The 10 Most Important Los Angeles Bar and Restaurant Openings of 2017

Best Girl

The best kind of surprise is one from Michael Cimarusti, who announced his new restaurant at The Ace Hotel just one day before opening its doors at the end of October. Named after My Best Girl, the first film screened at the hotel’s onsite theater in 1927, Cimarusti’s menu has something for every palate — from oysters and clams on the half shell to grilled hanger steak and pork chops.



In addition to new concepts from familiar chefs, LA saw exciting transplants drawn to the West (best) coast — including Chef Dave Beran, the James Beard Award winner formerly of Chicago’s Next and Alinea. With just three tables and a Chef’s Counter, the 18-seat tasting menu restaurant is named after its highest aim: fostering dialogue among diners. So far, it’s working; Beran has sparked conversation far beyond his tiny restaurant hidden within the Third Street Promenade’s Gallery Food Hall, as Angelenos have found that Beran’s food lives up to the hype (and the ticketed, pre-paid reservation).

Dominique Ansel’s 189 and Bakery

Reasons to brave the throngs of tourists at The Grove are few and far between, and they include the Original Farmers Market, Topshop, and now, Dominique Ansel. Yes, the cookie shot and cronut have officially landed in LA, but that’s not all that this chef is cooking up at his first (and currently only) West Coast location. In fact, LA has been blessed with two concepts — the Dominique Ansel Bakery and 189 by Dominique Ansel, his first full-service restaurant. Here, Ansel shows off his talent for flavors and ingredients in modern upgrades to classics including clam chowder, short ribs, and cabbage soup.


Finally, Chef Mario Batali deemed LA worthy of an Eataly — and as of November 3, the Italian emporium, restaurant, and marketplace is up and running (and drawing a crowd) at the remodeled Westfield Century City. LA’s new all-in-one destination for pasta, cheeses, gelato, pizza, and bulk olive oil — yes, bulk — is a love letter to Italian cuisine at every step. The location currently offers two onsite dining concepts — Rossopomodoro and Michael Cimarusti and Donato Poto’s Il Pesce Cucina — and Batali plans to open a third, Terra, this winter.

Eataly Los Angeles


Jean-Georges Beverly Hills

Once thought to be on its way out, fine dining made a serious comeback in 2017 — and no restaurant offers better proof than Jean-Georges at the Waldorf Astoria Beverly Hills. The fine dining room and rooftop lounge are the Michelin-starred chef’s first on the West Coast. The menu, complete with a “Caviar Creations” section, represents new meets old in Jean-Georges Vongerichten’s take on coastal LA cuisine, all at Beverly Hills’ newest luxury resort.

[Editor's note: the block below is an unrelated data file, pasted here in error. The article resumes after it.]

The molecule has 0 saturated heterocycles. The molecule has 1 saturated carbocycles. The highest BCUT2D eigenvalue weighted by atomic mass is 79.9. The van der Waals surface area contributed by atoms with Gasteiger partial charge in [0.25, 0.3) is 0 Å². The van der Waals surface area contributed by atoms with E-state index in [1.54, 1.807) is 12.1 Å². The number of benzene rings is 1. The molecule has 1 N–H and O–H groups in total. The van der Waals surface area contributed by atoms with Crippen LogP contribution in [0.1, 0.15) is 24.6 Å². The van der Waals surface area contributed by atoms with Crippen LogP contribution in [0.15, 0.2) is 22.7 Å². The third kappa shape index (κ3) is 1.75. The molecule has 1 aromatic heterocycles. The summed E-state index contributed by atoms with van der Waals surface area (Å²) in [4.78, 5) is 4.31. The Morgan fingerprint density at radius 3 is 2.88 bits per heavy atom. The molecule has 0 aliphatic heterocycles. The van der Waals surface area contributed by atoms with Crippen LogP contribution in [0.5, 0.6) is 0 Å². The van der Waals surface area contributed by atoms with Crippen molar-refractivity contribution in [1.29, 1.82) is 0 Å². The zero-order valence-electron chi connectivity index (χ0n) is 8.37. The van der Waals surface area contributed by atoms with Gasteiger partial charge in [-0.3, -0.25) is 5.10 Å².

The newest member to join the family of restaurants including MADCAPRA, Animal, Jon & Vinny’s, and Son of a Gun, Kismet is a delightful hole in the wall on Hollywood Boulevard. The light wood and white space transitions easily from morning to day to night, and reflects a menu that balances Mediterranean flavors with Californian aesthetics (and Instagram-ability). Dishes range from Persian cucumber salad with melon, rosewater labneh, and parsley seed za’atar to lemony chicken and pine nut pies, jeweled crispy rice with egg yolk, and freekeh fritters.



After what seemed like might be endless delays, Ricardo Zarate’s Rosaliné finally opened this June, and the verdict is in: it was worth the wait. The Peruvian chef’s tribute to his mother serves his culture — and a bit of his heart — in every order of ceviche, arroz con pollo, and flan; it’s this soul-driven approach to cooking that once earned Zarate praise at former restaurants Picca and Mo-Chica, and ensured a triumphant return.



Between the bright dishes, inventive drinks, and lush patio, it’s hard to tell what shines brighter at Tintorera: the food from Chef Maycoll Calderón, the cocktails by renowned Mexico City bartender David Mora, or the space designed by partner Walter Meyenberg. The vibrant, seafood-forward love letter to Calderón’s signature style of “cocina de campo” (country kitchen) Mexican cuisine — made famous at Huset in Mexico City — opened in August in Silver Lake. The space combines exclusively outdoor restaurant seating with a hidden interior speakeasy, taking full advantage of LA warm temperatures.




As far as the LA food scene goes, Sugarfish is King Midas — everything it touches turns to gold, and Uovo is no exception. Sugarfish Co-founder Lele Massimini’s visionary pasta bar was an instant hit, but not just because of the brand name association — Uovo delivers in flavor, technique, and authenticity, with a focus on fresh and clean ingredients. Handmade in a kitchen in Bologna, Italy and overnighted to the location in downtown Santa Monica, the pasta is the star of dishes like tonnarelli cacio e pepe, ravioli ai carciofi, and lasagna verde.



According to Jonathan Gold’s 2017 list of 101 Best Restaurants, Vespertine is the best restaurant in LA. It’s certainly the most controversial — Jordan Kahn’s futuristic, provocative, and deeply ambitious restaurant has polarized LA critics, foodies, and diners since it opened in July; in fact, Gold’s review left readers, and seemingly himself, confused as to what exactly Vespertine is. Self-described as an “immersive, multi-sensory event” that combines “food, art, architecture, music, and sculpture,” the $250 Vespertine tasting menu is certainly more than just a dinner. Whatever it is, it’s unlike anything else in LA — and perhaps on the planet; after all, Kahn once told GQ he was sourcing the food from “a place that doesn’t exist.”

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